I think it’s true, before I had my daughter I used to complete all nine masses and had wishes granted. I wish to complete a mass after my daughter but it’s kinda hard to do, so I will wish to be able to attend all midnight mass someday soon in the near future.
Anyway, I was browsing friends post and profiles on my facebook and read a note posted by a friend and it was interesting. It’s all about superstitions regarding Christmas decorations. I never knew one until a year and a half ago when a friend from UK told me how she was amazed how early I put up my Christmas decorations and how I keep it until after the three kings, sometimes even after Valentines. She said in UK it’s bad luck to have decorations that long. Well, good thing I am not in UK! I want my Christmas early! Hah!
I don’t know which countries some of these were practiced but here are some of the superstitions written on that note:
- Most homes were decorated on Christmas Eve to avoid the anger of capricious forces.
- No lights were put on before the first star appeared.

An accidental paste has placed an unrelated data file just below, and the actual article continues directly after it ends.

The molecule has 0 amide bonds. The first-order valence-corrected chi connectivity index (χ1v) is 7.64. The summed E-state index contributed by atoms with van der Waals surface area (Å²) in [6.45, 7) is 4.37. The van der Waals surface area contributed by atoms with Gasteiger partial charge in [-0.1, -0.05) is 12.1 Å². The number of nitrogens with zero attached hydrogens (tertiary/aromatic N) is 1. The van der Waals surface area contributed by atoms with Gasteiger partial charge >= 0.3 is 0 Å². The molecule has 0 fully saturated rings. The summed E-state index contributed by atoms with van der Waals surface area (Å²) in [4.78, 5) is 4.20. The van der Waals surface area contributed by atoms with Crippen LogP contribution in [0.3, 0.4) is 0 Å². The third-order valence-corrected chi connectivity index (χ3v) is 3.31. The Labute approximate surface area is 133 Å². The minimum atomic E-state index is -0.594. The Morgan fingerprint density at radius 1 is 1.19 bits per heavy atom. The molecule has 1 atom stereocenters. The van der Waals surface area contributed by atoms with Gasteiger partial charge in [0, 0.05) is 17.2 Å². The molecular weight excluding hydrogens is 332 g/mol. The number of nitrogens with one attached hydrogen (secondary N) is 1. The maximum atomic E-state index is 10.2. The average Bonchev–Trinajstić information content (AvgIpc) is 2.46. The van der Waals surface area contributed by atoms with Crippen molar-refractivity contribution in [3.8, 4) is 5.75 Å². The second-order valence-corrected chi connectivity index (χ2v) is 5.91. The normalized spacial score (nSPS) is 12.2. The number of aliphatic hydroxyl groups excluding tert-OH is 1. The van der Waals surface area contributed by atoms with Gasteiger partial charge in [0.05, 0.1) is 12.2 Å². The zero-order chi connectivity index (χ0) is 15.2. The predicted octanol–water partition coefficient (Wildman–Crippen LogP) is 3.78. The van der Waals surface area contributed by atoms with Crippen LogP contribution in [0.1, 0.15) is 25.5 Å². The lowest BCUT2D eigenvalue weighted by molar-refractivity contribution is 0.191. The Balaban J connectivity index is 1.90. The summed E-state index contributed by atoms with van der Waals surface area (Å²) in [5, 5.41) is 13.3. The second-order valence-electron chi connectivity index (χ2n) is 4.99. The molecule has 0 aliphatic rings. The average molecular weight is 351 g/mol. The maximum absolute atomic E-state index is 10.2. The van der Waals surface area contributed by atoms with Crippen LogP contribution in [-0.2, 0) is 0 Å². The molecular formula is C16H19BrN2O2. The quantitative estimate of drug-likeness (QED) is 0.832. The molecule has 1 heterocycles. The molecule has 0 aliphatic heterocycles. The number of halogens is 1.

- The tree should be brought into the house not before the 24th December.
- Trees are decorated only after the children go to bed.
- In Germany, the last ornament on the tree is a pickle shaped ornament. In the morning, the child who finds the Christmas pickle gets a special present.
- Traditionally, the doors of the home were thrown open at midnight on Christmas Eve to let the trapped evil spirits out.
- The Christmas candle was left burning in a window all night to enlighten the path of the good luck for the coming year to the household.
- The first person to wake up on Christmas would shout into the street ‘Welcome Old Father Christmas’.Sweeping the threshold was thought to clear out trouble for the next year.
- Male visitors are preferred but red-haired men are thought to bring bad luck.
- Lucky birds are welcome on Christmas and signify good luck.
- The first person to visit the household should bring the evergreens or coals with him and gets the privilege to kiss all the women of the house. Men are served with a drink and something to eat while children are given lucky coins.